The smaller a minority, the worse its situation, which is especially true for the Arab minority (2% of the population), also called Ahwazi Arabs. Ahwazi Arabs live in Southwest Iran in a region that was once known as Arabistan but is now Khuzestan (changing the name of cities and regions is part of a strategy to destroy the minorities’ cultures and identity). Despite the fact that their traditional lands represent 90% of Iranian oil revenues, two thirds of Ahwazi Arabs live in poverty. To prevent any threat, the Iranian government subjects them to a mixture of Persianisation, forced migration, violent political repression and economic exclusion. Ahwazi Arabs are demanding collective rights, including the redistribution of oil revenues, an end to forced displacement, equal labor rights, environmental protection and cultural freedom.  Their situation is among the worst in Iran. On June 17, 2012, the Iranian authorities executed four prisoners—three of them brothers— who were arrested following civil unrest and protests in April 2011 in Ahwaz (capital of Khuzestan) based on the charges of “Acting against national security” and “Moharebeh”.

Now, five more political and civil activists have been sentenced to death and are waiting to be executed. The idea is simple: it’s about power and oppression, making sure that the oil resources are under total Iranian control by suppressing all forms of dissent. Which is why these men will be hanged if nothing can be done.


You can sign a petition for the Ahwazi Arabs here:

Another minority that I haven’t mentioned much so far is the Baluchis. They also represent 2% of the population. Most speak Baluchi as a first language and are Sunni Muslims. Like the other minorities, the Baluchis suffer daily human rights abuses from the government.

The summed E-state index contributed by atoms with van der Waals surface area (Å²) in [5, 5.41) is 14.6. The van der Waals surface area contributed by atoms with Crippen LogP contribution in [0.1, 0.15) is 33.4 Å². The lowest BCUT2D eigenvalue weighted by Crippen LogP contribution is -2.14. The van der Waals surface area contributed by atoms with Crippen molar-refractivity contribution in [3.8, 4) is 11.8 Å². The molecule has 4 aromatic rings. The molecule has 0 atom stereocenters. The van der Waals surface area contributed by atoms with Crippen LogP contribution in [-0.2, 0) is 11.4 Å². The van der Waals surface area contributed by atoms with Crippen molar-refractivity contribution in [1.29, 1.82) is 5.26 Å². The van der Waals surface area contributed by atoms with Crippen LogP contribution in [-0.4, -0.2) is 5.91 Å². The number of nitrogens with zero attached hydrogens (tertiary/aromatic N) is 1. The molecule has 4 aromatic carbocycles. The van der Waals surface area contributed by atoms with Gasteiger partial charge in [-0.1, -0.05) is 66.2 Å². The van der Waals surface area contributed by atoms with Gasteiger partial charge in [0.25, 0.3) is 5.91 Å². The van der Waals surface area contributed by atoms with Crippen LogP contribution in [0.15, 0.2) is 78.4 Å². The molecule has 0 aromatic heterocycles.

Finally, Turkmen and other Turkic tribes represent 2% of the population.

It is difficult to find accurate numbers of the different ethnic groups in Iran. Indeed, the government doesn’t use ethnicity or language as a parameter when conducting a national census in Iran so there are no official numbers, they don’t want to acknowledge that half of the population is not Persian and speaks another language. Blindly ignoring its own diversity has been the secret of its longevity. I couldn’t give an exhaustive list of the ethnic minorities so please feel free to mention them in the comments as this is just an overview of the situation.

Even if their situation is not as bad, the religious minorities are also part of Iran’s diversity. The subject is not as sensitive as ethnicity and the religious minorities have been given more range to function. 98% of the population is Muslim with 89% of Shi’a and 9% of Sunnis. The other religions include Zoroastrians, Jewish, Christians, and Baha’i. There are Christian schools and some small liberty of practice is given but only because they represent such a negligible number.  However, they do suffer discrimination, especially Sunnis and Baha’is.

With ADAPP, I’ve been lately campaigning for these other minorities, because it’s not just Azerbaijanis who suffer discrimination and racism, it’s a common fight for all ethnicities and religious minorities which deserve the same attention.

Posted By Caroline Risacher

Posted Jul 17th, 2012


  • Andrew

    July 20, 2012


    Thanks for continuing to highlight for us exactly what the situation is in Iran, and turning our attention to pressing issues that are literally never shown on the news. For instance, I had never heard of the Baluchis or Ahwazi Muslims, despite spending a long time learning about Iran in a comparative politics class. What exactly is ADAPP doing to help these other groups?